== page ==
Working Through Empty Nest Syndrome

Working Through Empty Nest SyndromeBy Christy Schutz

Telecommuters have a myriad of different reasons they enjoy their work from home status. The biggest benefit is obviously the flexibility it offers… and for parents, this is a big plus. But, what if your kids have left or are in the process of leaving your home for college, military service, adult life, etc? What is the best way to navigate this tricky transitional time (sometimes coined as the “empty nest syndrome”) as a work at home professional?

I am wrestling with this issue personally as I prepare for my 19-year old son to leave for the Navy tomorrow. I have had the advantage of working from home since 2005, so, for the last 8 years or so, I have had a lot of wonderful opportunities to stay involved with his life. Now I wonder… will it be easier or harder for me to make this transition?

So, in today’s article, I’ve decided to share some of my reflections on the different stages of the Empty Nest Syndrome and how I can best cope with them as a Work at Home Woman. I’m hoping this exercise of publicly processing some of these emotions, mixed with your insights and feedback, can help me as I attempt to bid farewell (for now) to my oldest son.

The Farewell Stage:

This is when everyone prepares for your child to leave. There are countless discussions about what everyone needs to do to prepare your kid for his/her departure, how your family will properly celebrate their “last birthday” or holiday at home, how will everyone officially “send them off” during the days before they leave, what will happen to their belongings, or room, or car, and more. As I look back over this stage, I can admit that I have been extremely blessed to have a flexible work arrangement and the ability to get work done from my home office. There have been errands, and discussions, and preparations, and celebrations, and on and on and on that I have been able to facilitate with quite a bit of ease given my current Work from Home arrangements. So, at least I can go into it with the peace that I was able to get a lot done… both personally and professionally, as we got ready to say farewell!

This is Really Real Stage:

This is when your child actually leaves, and you and your family must come to terms with the actual impact of their absence. Reality sets in and the emotions kick in with it. If there are other children still at home, this can be a very challenging time for them, too. This is the case in my family, and my youngest daughter seems to be struggling even more than the rest of us. I think it will be important for all of us to determine what the new relationship dynamic will be like with my son.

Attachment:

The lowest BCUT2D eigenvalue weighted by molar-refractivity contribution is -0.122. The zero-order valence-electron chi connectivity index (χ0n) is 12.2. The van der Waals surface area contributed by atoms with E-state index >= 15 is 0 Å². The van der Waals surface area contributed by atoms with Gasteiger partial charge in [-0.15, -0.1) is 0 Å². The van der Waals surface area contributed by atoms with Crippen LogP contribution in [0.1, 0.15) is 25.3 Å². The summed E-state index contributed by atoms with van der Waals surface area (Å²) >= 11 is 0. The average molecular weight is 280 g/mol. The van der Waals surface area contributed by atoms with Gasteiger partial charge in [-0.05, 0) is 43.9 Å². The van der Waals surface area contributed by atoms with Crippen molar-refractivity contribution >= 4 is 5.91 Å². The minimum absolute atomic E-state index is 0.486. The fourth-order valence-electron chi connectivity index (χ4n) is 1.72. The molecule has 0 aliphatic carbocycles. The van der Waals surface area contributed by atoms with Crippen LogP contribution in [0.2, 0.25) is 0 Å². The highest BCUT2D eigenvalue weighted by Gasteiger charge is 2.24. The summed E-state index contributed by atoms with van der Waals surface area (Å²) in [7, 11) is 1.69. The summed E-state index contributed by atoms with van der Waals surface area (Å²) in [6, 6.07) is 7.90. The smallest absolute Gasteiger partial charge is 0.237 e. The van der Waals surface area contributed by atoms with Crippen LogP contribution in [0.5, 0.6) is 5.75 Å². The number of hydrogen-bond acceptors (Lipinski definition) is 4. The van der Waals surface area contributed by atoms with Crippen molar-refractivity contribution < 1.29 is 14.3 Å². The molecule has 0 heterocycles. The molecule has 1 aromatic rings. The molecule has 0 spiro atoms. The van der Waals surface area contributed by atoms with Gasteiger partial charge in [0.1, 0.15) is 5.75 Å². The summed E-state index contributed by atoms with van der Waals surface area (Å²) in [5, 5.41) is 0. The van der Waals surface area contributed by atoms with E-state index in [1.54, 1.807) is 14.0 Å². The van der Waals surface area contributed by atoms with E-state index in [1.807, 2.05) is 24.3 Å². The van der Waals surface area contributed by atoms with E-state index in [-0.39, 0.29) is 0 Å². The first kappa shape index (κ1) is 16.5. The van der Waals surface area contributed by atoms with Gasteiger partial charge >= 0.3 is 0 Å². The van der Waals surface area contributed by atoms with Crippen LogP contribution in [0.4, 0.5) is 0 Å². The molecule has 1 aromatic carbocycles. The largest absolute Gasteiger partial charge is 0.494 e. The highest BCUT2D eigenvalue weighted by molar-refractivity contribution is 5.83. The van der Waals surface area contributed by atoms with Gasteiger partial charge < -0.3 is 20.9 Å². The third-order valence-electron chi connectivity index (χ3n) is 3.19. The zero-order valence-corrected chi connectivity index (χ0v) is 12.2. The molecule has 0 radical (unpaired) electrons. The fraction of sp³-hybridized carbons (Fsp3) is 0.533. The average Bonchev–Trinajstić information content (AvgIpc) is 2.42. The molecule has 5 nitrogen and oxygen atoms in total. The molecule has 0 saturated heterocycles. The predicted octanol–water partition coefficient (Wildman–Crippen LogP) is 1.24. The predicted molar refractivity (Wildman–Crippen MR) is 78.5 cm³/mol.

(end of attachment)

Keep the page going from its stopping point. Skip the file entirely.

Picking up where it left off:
• How often will we be in contact?
  • How will we strike the balance between maintaining our relationship with him while still allowing him to develop his own life and claim his independence?

Family rituals and our day to day routines will obviously change, and throughout that process, we are bound to experience ups and downs. As the reality sets in, I imagine I will be glad to have a Work at Home lifestyle. I can take a few minutes and go vent some sadness and tears without losing too much time and productivity, or, on the flip side of that, I can dive into some additional projects to keep my mind busy. Mostly, I am glad I will be able to continue to balance my time and parenting energy toward my daughter, who will need my help as we manage through this change together.

The Redefinition Stage:

In the end, no matter what life transition we process through, there is usually a moment when we redefine ourselves to some extent. I think this is just as true when our children start to enter the “adult” stages of their lives. I plan to take on some new projects, get more involved with my daughter’s musical endeavors, and maybe invest some time (and money) to start working with a personal trainer. My son will also be going through a metamorphic stage, where he redefines his relationship with us, starts to journey down his vocational path, develops adult friendships, and maybe meets his future bride (you never know). Wherever this next adventure takes me and my family, I will be grateful to my employer and happy to be a Work from Home employee.

What advice can you give parents who are entering into the Empty Nest phase? How has being a Work at Home Woman helped or hindered you through this transition? Any additional stages you’ve experienced that I’ve forgotten to mention?

Christy Schutz, is a communications professional and freelance writer focused on topics like employer/personal branding, career management, personal development, women in the workplace, and female entrepreneurs. She enjoys putting 16+ years of experience in the advertising, recruitment marketing, employee/internal communications and special events industries to good use by helping others to discover, develop and market their own distinct calling or mission. This Tampa Bay, FL-based Mom also keeps herself busy by raising 4 kids, caring for her husband & doting on her dogs Petey and Daisy!

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